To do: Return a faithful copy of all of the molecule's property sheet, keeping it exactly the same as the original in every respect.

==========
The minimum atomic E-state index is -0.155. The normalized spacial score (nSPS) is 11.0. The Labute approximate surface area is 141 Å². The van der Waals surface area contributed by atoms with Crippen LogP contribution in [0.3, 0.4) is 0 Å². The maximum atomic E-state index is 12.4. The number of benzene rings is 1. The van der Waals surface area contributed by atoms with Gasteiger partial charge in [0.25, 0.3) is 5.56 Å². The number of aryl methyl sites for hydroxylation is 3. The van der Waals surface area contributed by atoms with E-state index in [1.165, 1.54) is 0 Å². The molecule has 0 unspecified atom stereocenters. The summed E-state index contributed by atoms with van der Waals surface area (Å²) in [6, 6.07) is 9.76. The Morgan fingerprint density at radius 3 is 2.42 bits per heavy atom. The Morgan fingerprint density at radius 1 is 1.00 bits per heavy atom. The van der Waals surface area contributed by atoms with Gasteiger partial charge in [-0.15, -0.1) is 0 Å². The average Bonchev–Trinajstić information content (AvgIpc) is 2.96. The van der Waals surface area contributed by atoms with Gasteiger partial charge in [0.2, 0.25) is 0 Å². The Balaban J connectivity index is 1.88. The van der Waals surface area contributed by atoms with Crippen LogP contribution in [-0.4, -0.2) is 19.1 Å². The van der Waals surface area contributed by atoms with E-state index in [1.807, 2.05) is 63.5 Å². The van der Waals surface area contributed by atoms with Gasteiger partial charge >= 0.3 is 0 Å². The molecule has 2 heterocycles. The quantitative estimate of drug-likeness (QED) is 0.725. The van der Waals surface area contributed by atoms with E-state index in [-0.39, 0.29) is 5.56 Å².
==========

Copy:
The minimum atomic E-state index is -0.155. The normalized spacial score (nSPS) is 11.0. The Labute approximate surface area is 141 Å². The van der Waals surface area contributed by atoms with Crippen LogP contribution in [0.3, 0.4) is 0 Å². The maximum atomic E-state index is 12.4. The number of benzene rings is 1. The van der Waals surface area contributed by atoms with Gasteiger partial charge in [0.25, 0.3) is 5.56 Å². The number of aryl methyl sites for hydroxylation is 3. The van der Waals surface area contributed by atoms with E-state index in [1.165, 1.54) is 0 Å². The molecule has 0 unspecified atom stereocenters. The summed E-state index contributed by atoms with van der Waals surface area (Å²) in [6, 6.07) is 9.76. The Morgan fingerprint density at radius 3 is 2.42 bits per heavy atom. The Morgan fingerprint density at radius 1 is 1.00 bits per heavy atom. The van der Waals surface area contributed by atoms with Gasteiger partial charge in [-0.15, -0.1) is 0 Å². The average Bonchev–Trinajstić information content (AvgIpc) is 2.96. The van der Waals surface area contributed by atoms with Gasteiger partial charge in [0.2, 0.25) is 0 Å². The Balaban J connectivity index is 1.88. The van der Waals surface area contributed by atoms with Crippen LogP contribution in [-0.4, -0.2) is 19.1 Å². The van der Waals surface area contributed by atoms with E-state index in [1.807, 2.05) is 63.5 Å². The van der Waals surface area contributed by atoms with Gasteiger partial charge >= 0.3 is 0 Å². The molecule has 2 heterocycles. The quantitative estimate of drug-likeness (QED) is 0.725. The van der Waals surface area contributed by atoms with E-state index in [-0.39, 0.29) is 5.56 Å².